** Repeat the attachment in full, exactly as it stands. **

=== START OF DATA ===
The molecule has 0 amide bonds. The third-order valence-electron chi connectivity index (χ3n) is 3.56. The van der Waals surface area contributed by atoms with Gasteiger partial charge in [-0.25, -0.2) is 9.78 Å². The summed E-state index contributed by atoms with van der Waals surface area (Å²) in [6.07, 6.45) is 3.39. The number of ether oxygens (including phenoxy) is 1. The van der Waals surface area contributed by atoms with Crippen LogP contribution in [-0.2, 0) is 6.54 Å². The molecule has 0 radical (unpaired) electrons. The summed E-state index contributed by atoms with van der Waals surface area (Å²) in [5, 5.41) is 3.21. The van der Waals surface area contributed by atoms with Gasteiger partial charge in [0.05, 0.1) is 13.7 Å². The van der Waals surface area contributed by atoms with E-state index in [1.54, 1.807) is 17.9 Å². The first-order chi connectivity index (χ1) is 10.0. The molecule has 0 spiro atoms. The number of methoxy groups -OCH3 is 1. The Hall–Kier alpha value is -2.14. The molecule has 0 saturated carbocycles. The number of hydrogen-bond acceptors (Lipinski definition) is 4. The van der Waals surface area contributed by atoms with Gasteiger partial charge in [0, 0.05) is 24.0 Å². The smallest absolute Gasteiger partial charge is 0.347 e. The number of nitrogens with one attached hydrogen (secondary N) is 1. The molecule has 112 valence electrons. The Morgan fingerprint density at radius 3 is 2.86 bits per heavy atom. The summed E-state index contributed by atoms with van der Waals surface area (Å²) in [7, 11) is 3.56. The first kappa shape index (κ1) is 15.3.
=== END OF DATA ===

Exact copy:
The molecule has 0 amide bonds. The third-order valence-electron chi connectivity index (χ3n) is 3.56. The van der Waals surface area contributed by atoms with Gasteiger partial charge in [-0.25, -0.2) is 9.78 Å². The summed E-state index contributed by atoms with van der Waals surface area (Å²) in [6.07, 6.45) is 3.39. The number of ether oxygens (including phenoxy) is 1. The van der Waals surface area contributed by atoms with Crippen LogP contribution in [-0.2, 0) is 6.54 Å². The molecule has 0 radical (unpaired) electrons. The summed E-state index contributed by atoms with van der Waals surface area (Å²) in [5, 5.41) is 3.21. The van der Waals surface area contributed by atoms with Gasteiger partial charge in [0.05, 0.1) is 13.7 Å². The van der Waals surface area contributed by atoms with E-state index in [1.54, 1.807) is 17.9 Å². The first-order chi connectivity index (χ1) is 10.0. The molecule has 0 spiro atoms. The number of methoxy groups -OCH3 is 1. The Hall–Kier alpha value is -2.14. The molecule has 0 saturated carbocycles. The number of hydrogen-bond acceptors (Lipinski definition) is 4. The van der Waals surface area contributed by atoms with Gasteiger partial charge in [0, 0.05) is 24.0 Å². The smallest absolute Gasteiger partial charge is 0.347 e. The number of nitrogens with one attached hydrogen (secondary N) is 1. The molecule has 112 valence electrons. The Morgan fingerprint density at radius 3 is 2.86 bits per heavy atom. The summed E-state index contributed by atoms with van der Waals surface area (Å²) in [7, 11) is 3.56. The first kappa shape index (κ1) is 15.3.